Sunday, Oct. 17, 2021 | 2 a.m.
Cod caught in Norway are packed in ice and flown to China for processing, then are sent back to supermarkets in Scandinavia to be sold — a round trip of 20,000 miles. Alaska salmon caught in the American Northwest are shipped to China for deboning, then are sent back to the U.S. to be placed in fish markets, going 8,000 miles in all. The components of some smartphones travel some 500,000 miles collectively before being assembled and winding up in people’s pockets.
These are just a few examples of a global economy gone mad, where it makes sense from a financial standpoint — but no other — to ship a dizzying array of products over oceans and continents on their way to marketplaces.
Factors for this include availability of cheap labor overseas, fossil-fuel subsidies that keep the lifeblood of global shipping flowing, and global trade agreements allowing transnational corporations to take advantage of tax loopholes and exploit differences between nations in labor and environmental standards.
The result is a system that is highly susceptible to disruptions in the supply chain and can drive up inflation due to limited availability of some products, as we’re seeing currently, and is horrific for the environment.
It also flips logic completely on its head in numerous respects. Among them:
• Some countries import products they simply could have produced themselves. For example, the U.S. imported nearly a half a million tons of potatoes in 2017, while exporting almost exactly the same amount. Same for beef, only more of it.
• As noted above, products are sent thousands of miles away for processing before being returned for sale, a process some call “re-importation.” In the case of those Alaska salmon, The Seattle Times explained that the fish contain 36 pin bones that are best removed by hand — a job that costs 20 cents per pound to have done in China but would cost $1 per pound in the U.S. One company sends 30 million pounds of salmon a year for deboning: the cumulative cost difference for that amount of work in China versus the U.S. would be $24 million.
• The tech publication Wired produced a remarkable story in 2016 in which it traced the shipping involved in assembling an iPhone’s home button and its embedded fingerprint sensor through China, Taiwan, Japan — a distance of some 7,000 miles. And that’s before the product is shipped out for sale.
• Sugar cane growing in Hawaii is processed to a “raw sugar” phase, then shipped to a refining plant near San Francisco, then transported to New York to be packaged in individual paper packets. Those packets are distributed throughout the nation, including in Hawaii. From the canefield to the coffee shop, the sugar will travel about 10,000 miles.
All of this shipping creates a carbon footprint the size of Mount Everest, with greenhouse-gas emissions from international transport increasing more than two times as fast as emissions from other sources. The problem is accelerating partly because of shipping of perishable foods, which often are flown by air. This saves time, but emissions from air travel are more than twice the level of ocean transport.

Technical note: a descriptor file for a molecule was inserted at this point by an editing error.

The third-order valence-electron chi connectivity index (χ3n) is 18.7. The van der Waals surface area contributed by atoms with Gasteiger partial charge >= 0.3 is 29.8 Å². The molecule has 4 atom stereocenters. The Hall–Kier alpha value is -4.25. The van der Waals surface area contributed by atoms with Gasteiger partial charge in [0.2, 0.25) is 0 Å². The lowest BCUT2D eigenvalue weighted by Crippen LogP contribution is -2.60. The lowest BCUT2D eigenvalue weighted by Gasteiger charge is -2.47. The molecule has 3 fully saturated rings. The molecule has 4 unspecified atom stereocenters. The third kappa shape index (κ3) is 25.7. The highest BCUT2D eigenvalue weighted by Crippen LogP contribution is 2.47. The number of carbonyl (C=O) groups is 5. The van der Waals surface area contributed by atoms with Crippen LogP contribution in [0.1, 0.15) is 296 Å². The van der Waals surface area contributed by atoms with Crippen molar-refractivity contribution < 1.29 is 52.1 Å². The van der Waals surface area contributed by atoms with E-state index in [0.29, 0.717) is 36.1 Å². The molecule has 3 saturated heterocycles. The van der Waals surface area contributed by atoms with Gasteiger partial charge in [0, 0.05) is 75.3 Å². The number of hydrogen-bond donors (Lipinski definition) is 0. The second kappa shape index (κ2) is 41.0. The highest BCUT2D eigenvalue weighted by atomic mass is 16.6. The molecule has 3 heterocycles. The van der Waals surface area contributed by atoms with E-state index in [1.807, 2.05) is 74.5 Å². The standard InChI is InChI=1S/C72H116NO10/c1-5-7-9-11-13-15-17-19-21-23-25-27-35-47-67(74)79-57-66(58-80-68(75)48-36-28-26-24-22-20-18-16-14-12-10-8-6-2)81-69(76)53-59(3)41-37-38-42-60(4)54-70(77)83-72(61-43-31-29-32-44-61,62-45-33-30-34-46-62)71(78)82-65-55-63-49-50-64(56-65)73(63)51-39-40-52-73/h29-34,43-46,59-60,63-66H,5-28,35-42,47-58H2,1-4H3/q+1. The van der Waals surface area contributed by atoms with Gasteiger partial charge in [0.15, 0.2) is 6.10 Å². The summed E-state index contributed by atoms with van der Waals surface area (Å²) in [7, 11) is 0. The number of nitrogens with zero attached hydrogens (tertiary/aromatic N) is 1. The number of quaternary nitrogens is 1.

It’s also precarious, relying on a supply of unrealistically inexpensive oil that the world can’t continue to produce. With a spike in oil prices, the “cheap” products the U.S. is importing from China would become more expensive than producing them on American soil.
In the U.S., the situation cries out for repatriating jobs and industries back to our nation and our hemisphere.
This would protect consumers from disruptions, help address climate change and benefit America’s working and middle classes while also strengthening our neighboring nations.
There also are national and global security implications, as a return of American jobs would juggle the global economy and it would remind China that its current prosperity is the result of being a good global citizen. If it wants to threaten neighbors and trample rights, the future for the Chinese will be a return to isolation and poverty as the world turns its back.
President Joe Biden has taken steps to untangle the current mess in the supply chain, including by facilitating a deal to get the Port of Los Angeles operating on a 24/7 basis, but the broader solution is to create tax breaks for repatriating jobs and industries to the U.S. and lesser-paying jobs to Mexico, Central America and South America. U.S. and European businesses essentially created the boom in China by outsourcing too much economic activity there. It is better to build up our own nation and our hemispheric neighbors.
This would shield U.S. consumers from product shortages and inflation while shoring up the economies of our neighbors in the hemisphere, boosting their ability to trade with the U.S. and buy American-made products. Having prosperous neighbors is inherently good – it also helps solve immigration issues by giving newly prosperous neighbors reasons to stay home. The environmental benefits would be significant as well.
As is, the intercontinental transportation of far too many products flies in the face of reason, and simply can’t last. The sooner the U.S. brings starts bringing jobs in earnest, the better.